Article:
For many couples, they reach a point in their relationship when things seem to be ending and beginning all at the same time. It may seem like they’re turning a corner and embarking on a new phase of the relationship. It may be that they have been together for a long time and things have been going well, but something feels like it should change.
It’s only natural that two individuals who are in an intimate relationship together, both with their own needs and aspirations, make decisions in life that will affect their partner. Everyone is on their own journey, but when you are in a committed relationship, that journey starts to intersect and life choices are made in synchronicity with that significant other.
Often, the pressure to define a relationship or reach particular milestones comes from outside the relationship. The two people in the relationship are often happy letting their union evolve naturally. Whether that means traveling, moving in together, buying property, or starting a family, these things often unfold organically between a couple who are truly in love. For some, marriage seems like the logical next step, especially when people start asking about it.
Pressure from family
Marriage is a tradition. The expectation to settle down with a partner often comes from both parties’ immediate families; namely, their parents. It’s only natural that parents want to see their children happy and secure, particularly in their intimate relationships, but the reality is that security and happiness isn’t the automatic result of getting married. Sometimes, it’s quite the contrary. The decision to get married is nobody’s business but the people in the relationship.
When a couple has been together for some time, they share their entire lives. Eventually cohabiting becomes inevitable and these days couples live together whether or not marriage is in the cards. The easiest thing to do sometimes is to combine assets and income in order for both parties to benefit and to create a financially secure household — but this isn’t necessary. Two financially independent and self reliant individuals can still support one another while at the same time maintaining some semblance of autonomy over their own earnings and their financial future. Marriage doesn’t always provide financial security. In fact, it can put a drain on finances. Getting married is expensive, and putting your money together doesn’t work for everyone.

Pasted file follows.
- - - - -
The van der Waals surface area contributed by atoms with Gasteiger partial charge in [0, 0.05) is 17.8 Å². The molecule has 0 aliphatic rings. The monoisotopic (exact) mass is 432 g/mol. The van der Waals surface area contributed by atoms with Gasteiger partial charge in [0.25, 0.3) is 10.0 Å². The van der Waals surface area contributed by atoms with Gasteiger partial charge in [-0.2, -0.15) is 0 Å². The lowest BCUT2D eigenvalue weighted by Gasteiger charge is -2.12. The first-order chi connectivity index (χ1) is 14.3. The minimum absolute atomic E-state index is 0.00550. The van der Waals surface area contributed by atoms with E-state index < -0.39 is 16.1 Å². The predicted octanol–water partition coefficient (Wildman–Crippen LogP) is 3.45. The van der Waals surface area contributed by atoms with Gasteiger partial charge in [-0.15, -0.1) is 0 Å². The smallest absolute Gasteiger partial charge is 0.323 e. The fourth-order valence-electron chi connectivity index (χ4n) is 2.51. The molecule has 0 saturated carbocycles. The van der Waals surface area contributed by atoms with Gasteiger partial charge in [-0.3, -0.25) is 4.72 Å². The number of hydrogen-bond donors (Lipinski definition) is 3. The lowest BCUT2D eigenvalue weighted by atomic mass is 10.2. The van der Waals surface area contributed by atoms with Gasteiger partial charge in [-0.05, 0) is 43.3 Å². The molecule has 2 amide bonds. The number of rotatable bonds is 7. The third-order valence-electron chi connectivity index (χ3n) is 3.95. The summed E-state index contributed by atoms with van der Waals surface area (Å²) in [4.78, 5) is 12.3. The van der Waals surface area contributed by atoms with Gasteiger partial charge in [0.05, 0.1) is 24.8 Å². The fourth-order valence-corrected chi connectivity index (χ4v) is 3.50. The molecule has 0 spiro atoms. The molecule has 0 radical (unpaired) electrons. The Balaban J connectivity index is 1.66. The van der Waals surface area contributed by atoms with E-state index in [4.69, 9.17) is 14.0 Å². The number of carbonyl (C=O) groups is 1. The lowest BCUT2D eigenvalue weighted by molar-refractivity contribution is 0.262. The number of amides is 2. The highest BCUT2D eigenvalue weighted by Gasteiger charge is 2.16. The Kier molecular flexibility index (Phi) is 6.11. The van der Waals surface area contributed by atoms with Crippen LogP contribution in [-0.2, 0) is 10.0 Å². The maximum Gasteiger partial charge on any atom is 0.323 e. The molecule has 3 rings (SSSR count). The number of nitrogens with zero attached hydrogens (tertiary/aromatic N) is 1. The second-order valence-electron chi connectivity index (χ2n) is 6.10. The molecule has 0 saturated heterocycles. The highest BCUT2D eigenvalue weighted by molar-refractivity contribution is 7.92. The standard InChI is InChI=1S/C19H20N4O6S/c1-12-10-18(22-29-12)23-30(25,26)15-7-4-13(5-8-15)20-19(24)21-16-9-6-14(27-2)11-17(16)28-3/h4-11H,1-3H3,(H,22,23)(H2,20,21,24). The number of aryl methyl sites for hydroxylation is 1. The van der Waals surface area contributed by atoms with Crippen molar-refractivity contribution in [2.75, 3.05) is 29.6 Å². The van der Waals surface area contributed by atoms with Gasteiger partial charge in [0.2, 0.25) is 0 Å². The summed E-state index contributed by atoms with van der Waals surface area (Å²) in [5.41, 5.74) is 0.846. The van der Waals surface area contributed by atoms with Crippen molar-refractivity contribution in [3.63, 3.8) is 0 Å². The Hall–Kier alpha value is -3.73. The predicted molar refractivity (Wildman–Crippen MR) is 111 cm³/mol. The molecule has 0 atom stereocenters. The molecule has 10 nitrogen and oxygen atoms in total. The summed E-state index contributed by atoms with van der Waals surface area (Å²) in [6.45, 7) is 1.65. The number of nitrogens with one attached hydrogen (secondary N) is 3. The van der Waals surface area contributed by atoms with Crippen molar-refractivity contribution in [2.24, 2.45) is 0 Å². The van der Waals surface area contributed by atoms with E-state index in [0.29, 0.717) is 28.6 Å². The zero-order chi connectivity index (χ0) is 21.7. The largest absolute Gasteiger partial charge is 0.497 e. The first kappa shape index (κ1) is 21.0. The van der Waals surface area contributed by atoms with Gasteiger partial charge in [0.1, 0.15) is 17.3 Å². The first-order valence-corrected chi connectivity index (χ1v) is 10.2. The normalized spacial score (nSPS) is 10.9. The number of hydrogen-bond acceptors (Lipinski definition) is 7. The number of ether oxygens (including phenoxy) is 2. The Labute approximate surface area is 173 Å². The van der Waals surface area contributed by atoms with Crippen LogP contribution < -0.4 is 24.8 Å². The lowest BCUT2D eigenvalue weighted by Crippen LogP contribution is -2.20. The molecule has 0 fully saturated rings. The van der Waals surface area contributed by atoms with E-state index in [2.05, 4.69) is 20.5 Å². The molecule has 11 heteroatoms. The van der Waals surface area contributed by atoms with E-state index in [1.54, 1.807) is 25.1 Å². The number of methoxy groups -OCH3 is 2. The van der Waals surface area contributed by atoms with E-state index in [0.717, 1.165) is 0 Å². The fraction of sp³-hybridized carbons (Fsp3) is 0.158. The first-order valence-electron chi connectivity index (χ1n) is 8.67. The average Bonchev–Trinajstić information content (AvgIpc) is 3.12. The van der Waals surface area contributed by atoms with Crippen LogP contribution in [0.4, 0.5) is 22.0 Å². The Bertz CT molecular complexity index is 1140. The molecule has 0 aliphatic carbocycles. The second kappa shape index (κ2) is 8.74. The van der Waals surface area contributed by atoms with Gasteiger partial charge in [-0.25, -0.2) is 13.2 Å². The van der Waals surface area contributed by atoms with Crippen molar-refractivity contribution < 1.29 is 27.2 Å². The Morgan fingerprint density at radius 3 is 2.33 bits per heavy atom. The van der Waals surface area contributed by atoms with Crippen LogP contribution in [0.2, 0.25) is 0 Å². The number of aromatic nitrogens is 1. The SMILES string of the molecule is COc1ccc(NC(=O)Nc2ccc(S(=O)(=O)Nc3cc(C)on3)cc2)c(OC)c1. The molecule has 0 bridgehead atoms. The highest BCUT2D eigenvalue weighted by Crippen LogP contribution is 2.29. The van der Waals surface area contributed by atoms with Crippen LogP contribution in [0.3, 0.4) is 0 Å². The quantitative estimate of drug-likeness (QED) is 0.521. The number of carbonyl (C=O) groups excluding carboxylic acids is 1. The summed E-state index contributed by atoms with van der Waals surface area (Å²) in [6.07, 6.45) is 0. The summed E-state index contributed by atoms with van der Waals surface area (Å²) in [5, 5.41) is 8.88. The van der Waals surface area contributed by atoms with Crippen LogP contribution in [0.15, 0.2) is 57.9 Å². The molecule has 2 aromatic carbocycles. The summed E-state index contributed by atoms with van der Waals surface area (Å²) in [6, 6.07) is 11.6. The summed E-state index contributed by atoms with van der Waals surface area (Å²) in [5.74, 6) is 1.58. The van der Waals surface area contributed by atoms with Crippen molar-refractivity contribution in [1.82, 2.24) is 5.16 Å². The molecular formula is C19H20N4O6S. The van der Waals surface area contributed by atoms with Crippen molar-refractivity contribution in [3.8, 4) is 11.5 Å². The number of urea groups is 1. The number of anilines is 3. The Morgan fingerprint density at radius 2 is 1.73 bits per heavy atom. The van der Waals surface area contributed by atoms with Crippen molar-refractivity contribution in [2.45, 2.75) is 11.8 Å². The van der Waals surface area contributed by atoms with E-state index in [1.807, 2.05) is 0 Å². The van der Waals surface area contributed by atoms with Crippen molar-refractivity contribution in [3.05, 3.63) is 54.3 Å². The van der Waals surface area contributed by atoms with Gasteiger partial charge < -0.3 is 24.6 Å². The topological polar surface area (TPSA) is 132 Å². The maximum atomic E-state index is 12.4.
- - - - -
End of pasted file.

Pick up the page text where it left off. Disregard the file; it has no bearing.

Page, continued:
Assurance of commitment
Mainstream ideas and commercial coercion can force us to feel that unless we participate in the institution of marriage, we are somehow not committed in our relationships or our union does not have legitimacy. Sometimes, couples who are perhaps struggling to feel satisfied or are feeling like they are stuck in a rut in their relationship may be persuaded to believe that marriage will solve all their problems. Unfortunately, this is far from true.
If there are issues with a partner, if boredom has set in, if a couple is no longer excited to be together, if they are constantly arguing and rarely see eye to eye, if their life decisions seem to be pulling them in different directions, embarking on marriage is not going to repair the underlying issues. You don’t need a ring on your finger and a big party to cement the loyalty and devotion of another person. No amount of ceremony and spectacle will compensate for the hard work, the desire, and the compatibility and connection between two people. If you get married to fix your problems, you are just buying a very expensive bandaid.
Marriage as a milestone
The inevitability of marriage is something that has gained momentum in recent times and is something different to what it was traditionally.
Traditionally, marriage was a contract between a man and a father — that’s right! It was a sale, an agreement between two families. In some places, not much has changed. A man handed over his daughter to another man as though it was a commercial transaction.
These days, people balk at that idea because women certainly don’t want to view themselves as a commodity. Marriage instead is viewed as a rite of passage. A desired milestone that everyone grows up to reach. A big party with lots of lovely photos and champagne and cake. Marriage is marketed as something every little girl and every woman desires because it’s the opportunity to be queen for a day. This sometimes clouds the reality of what marriage means and what it requires for it to be successful. The truth is marriage is somewhat archaic and unnecessary. For two people to live happily ever after, all that is necessary is for those people to choose to be together.
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